The Choctaw boiled bayberry and used the result as a treatment for fevers. In 1722, it was reported that colonists in Louisiana drank a mixture of wax and hot water to treat severe dysentery.<ref name="Castleman p69">Template:Cite book</ref> Bayberry was reported in an account from 1737 as being used to treat convulsions, colic, palsy, and seizures.<ref name=Chevallier/> Starting in the early 19th century, the herbalist Samuel Thomson recommended this plant for producing "heat" within the body and as a treatment for infectious diseases and diarrhea. That use of bayberry waned later in the 19th century, in favor of using it for a variety of ailments, including a topical use for bleeding gums.<ref name="Castleman p69"/> For twenty years starting in 1916, bayberry root bark was listed in the American National Formulary.<ref name=Chevallier/>

Use of bayberry in herbalism has declined since its peak in popularity in the 19th century. The plant is still used today in the treatment of fever, diarrhea, and a few other ailments.Template:Citation needed The chemical myricitrin has anti-fever properties.Template:Citation needed In addition, that chemical, along with the tannins, has anti-diarrheal properties.Template:Citation needed Myricitrin works as an antibiotic, while the tannins have astringent properties.<ref name="Castleman p70">Template:Cite book</ref>Template:Medcn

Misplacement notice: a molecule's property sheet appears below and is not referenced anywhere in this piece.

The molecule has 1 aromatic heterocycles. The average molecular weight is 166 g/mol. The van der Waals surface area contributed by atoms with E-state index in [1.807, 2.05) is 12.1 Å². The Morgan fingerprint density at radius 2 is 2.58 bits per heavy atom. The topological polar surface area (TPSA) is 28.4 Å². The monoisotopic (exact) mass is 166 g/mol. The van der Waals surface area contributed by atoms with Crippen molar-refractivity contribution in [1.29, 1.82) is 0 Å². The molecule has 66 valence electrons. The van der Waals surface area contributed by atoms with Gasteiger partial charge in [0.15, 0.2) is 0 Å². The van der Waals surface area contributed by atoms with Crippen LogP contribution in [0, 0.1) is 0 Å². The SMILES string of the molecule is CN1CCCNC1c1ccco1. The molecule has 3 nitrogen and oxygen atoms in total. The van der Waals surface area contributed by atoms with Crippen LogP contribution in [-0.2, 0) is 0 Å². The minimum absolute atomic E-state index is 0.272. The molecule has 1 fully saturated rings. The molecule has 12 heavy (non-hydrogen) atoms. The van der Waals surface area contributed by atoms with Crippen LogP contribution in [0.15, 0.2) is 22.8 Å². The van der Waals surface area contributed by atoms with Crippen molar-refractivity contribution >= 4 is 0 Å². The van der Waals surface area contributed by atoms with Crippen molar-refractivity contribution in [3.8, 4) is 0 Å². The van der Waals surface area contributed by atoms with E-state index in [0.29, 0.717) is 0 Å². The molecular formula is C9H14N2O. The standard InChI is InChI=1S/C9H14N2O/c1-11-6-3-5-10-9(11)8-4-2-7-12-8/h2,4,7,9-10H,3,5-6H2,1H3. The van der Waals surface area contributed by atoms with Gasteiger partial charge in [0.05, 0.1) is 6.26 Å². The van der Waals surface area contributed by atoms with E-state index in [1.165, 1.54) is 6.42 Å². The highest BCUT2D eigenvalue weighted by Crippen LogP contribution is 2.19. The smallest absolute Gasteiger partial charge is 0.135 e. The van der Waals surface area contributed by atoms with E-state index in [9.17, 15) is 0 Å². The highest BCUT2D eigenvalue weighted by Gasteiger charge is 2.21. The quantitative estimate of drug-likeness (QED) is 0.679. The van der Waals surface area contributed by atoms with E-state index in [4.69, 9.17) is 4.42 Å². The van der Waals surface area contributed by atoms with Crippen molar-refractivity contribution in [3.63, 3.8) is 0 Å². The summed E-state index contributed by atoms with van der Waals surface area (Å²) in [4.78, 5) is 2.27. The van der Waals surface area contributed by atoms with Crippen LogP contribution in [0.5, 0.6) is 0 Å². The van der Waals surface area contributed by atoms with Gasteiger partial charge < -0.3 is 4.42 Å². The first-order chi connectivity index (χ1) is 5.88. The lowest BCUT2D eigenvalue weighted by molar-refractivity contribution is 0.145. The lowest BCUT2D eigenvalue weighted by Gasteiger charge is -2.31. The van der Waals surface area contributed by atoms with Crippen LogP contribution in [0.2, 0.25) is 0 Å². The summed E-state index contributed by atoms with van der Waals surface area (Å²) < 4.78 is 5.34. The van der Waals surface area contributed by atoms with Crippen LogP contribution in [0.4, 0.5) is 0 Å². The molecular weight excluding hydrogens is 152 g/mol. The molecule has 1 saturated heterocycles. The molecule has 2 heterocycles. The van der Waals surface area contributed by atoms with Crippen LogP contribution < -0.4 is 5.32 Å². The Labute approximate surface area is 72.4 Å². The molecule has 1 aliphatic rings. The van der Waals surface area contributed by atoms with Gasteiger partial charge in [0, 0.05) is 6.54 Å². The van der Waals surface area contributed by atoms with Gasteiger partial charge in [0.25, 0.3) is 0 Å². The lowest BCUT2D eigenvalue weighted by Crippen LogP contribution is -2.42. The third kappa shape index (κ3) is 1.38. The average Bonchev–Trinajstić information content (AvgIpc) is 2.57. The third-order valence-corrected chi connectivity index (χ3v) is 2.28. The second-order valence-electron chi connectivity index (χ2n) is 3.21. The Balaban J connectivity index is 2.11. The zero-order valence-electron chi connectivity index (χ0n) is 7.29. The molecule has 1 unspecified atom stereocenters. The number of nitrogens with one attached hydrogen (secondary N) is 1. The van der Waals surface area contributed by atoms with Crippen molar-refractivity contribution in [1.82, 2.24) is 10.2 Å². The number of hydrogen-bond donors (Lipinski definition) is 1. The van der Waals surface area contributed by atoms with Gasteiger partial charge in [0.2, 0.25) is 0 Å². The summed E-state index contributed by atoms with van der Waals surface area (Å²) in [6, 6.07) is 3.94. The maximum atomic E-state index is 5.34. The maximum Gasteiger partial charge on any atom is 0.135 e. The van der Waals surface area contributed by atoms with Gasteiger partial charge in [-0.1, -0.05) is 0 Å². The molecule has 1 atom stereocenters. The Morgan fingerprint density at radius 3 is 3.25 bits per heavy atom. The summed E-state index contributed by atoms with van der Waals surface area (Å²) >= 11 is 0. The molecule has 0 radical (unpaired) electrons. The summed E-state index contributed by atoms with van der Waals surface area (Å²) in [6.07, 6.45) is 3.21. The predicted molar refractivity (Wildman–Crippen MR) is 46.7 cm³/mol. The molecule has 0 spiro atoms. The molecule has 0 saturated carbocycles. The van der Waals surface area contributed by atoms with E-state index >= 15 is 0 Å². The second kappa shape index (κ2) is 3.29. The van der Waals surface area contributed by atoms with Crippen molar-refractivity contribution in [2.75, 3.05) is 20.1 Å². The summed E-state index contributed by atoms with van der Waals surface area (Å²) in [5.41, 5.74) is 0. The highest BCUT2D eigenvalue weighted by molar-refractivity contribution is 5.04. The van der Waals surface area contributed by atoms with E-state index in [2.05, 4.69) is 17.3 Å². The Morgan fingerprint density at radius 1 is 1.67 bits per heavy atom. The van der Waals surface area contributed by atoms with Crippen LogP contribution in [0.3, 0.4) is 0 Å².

In general, either a decoction or a tincture is used.<ref name="Castleman p70"/> Infusions and a topical paste have also been used.<ref name=Chevallier/>

Pregnant women should not use bayberry.<ref name=Chevallier/> In addition, tannin action relating to cancer is unclear, with studies indicating both pro and anti-cancer effects.Template:Medcn bayberry, just like any other medicinal plant, should only be used under the supervision of a physician.<ref name="Castleman 70-1">Template:Cite book</ref>


Southern bayberry's fruits are a traditional source of the wax for those old-fashioned Christmas decorations called bayberry candles.<ref name=USFS/> The wax was extracted by boiling the berries, and skimming off the floating hydrocarbons. The fats were then boiled again and then strained. After that the liquid was usable in candle making, whether through dipping or molding. Southern bayberry is not the only plant usable for making bayberry candles, however. Its close relatives are also usable.<ref name=BTTB>Template:Cite book</ref>

Southern bayberry and its relatives have largely been supplanted in candlemaking by substitutes made from paraffin. The substitute candles have artificial colors and scents that create candles that look and smell similar to natural ones.<ref name=BTTB/>